Benzodiazepines have become synonymous with
and the vast
*Part I of this two-part presentation appeared in the October 1996 issue (Vol. 18, No.10) of 
Benzodiazepines should bediscontinued gradually.
Fatal idiopathic hepatic necrosishas reportedly followed short-term oral administration ofdiazepam to cats.
If fear or anxiety is restrainingaggression, an anxiolytic drugwill release the expression ofaggression.
Pet owners need to understandthat behavior problems areseldom cured but frequentlyimproved by pharmacologictreatment.
Target behaviors are defined andquantified before drug treatmentbegins.
majority of pharmacologic treatments for anxiety inhumans involve benzodiazepines.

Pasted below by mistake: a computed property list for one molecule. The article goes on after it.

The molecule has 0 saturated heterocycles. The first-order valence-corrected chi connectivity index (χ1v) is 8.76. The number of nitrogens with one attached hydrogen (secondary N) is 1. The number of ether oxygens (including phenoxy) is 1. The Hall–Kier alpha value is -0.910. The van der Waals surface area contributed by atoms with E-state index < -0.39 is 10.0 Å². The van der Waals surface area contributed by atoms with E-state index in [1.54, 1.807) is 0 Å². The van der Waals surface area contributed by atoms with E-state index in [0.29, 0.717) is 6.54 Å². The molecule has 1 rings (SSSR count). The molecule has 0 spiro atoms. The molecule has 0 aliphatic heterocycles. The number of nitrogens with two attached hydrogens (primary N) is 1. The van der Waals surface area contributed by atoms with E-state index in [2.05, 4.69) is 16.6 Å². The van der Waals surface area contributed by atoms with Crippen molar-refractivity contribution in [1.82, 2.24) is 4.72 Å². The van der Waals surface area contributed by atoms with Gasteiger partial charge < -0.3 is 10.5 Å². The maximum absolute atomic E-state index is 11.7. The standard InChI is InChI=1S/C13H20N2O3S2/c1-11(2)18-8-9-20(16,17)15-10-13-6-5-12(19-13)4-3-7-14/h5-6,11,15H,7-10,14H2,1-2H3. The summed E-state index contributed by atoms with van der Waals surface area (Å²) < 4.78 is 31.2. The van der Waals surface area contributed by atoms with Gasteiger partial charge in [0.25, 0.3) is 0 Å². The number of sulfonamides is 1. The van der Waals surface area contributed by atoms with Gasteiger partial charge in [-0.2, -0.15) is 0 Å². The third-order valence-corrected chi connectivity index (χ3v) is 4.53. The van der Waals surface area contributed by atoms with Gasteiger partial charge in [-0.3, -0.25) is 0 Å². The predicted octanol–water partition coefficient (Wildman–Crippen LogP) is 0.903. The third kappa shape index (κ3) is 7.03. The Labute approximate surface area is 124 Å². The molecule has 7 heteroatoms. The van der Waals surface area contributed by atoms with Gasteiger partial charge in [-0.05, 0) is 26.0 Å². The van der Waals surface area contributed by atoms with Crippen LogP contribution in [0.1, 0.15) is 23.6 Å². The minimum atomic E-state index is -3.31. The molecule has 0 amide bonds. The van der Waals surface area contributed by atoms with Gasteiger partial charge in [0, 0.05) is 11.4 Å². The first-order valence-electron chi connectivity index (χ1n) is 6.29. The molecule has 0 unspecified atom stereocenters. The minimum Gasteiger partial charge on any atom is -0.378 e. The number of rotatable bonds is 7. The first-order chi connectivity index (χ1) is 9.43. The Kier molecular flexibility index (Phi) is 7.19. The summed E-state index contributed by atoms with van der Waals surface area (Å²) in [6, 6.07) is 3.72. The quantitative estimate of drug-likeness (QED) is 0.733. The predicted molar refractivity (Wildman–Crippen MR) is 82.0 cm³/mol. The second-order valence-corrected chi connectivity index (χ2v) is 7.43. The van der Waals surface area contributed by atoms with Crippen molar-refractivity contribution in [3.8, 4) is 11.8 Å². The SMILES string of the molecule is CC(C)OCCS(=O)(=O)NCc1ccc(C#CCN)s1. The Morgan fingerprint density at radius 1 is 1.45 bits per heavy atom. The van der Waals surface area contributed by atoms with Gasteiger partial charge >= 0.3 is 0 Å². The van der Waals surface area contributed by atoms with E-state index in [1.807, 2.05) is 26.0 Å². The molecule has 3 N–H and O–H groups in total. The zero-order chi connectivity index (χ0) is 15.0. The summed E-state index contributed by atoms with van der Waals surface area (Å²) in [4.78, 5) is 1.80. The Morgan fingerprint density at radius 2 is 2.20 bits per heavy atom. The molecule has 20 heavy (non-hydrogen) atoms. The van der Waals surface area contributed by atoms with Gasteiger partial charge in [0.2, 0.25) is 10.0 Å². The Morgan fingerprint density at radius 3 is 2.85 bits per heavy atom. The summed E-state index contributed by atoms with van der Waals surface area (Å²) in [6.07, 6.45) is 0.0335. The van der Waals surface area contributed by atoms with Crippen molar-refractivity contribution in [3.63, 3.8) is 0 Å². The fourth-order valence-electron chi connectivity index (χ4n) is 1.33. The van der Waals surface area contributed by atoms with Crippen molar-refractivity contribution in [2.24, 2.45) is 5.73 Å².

The most commonly used benzodiazepines are diazepam, lorazepam, alpra-zolam, chlorazepate dipotassium, oxazepam, chlor-diazepoxide, and clonazepam. Several others (e.g.,temazepam and flurazepam hydrochloride) are labeledonly as sleeping pills. All benzodiazepines have greatstructural similarity and appear to work throughthesame mechanisms but differ widely with regard topharmacodynamics and pharmacokinetics. With theexception of clonazepam, all commonly used benzodi-azepines are available in generic form and are inexpen-sive. They are extremely safe in overdosage and have alimited number of side effects.
Pharmacology and Mode of Action 
Benzodiazepines have been available since chlor-diazepoxide was introduced in 1960.
There are now atleast 39 benzodiazepines on the market.
These drugsare believed to act by binding to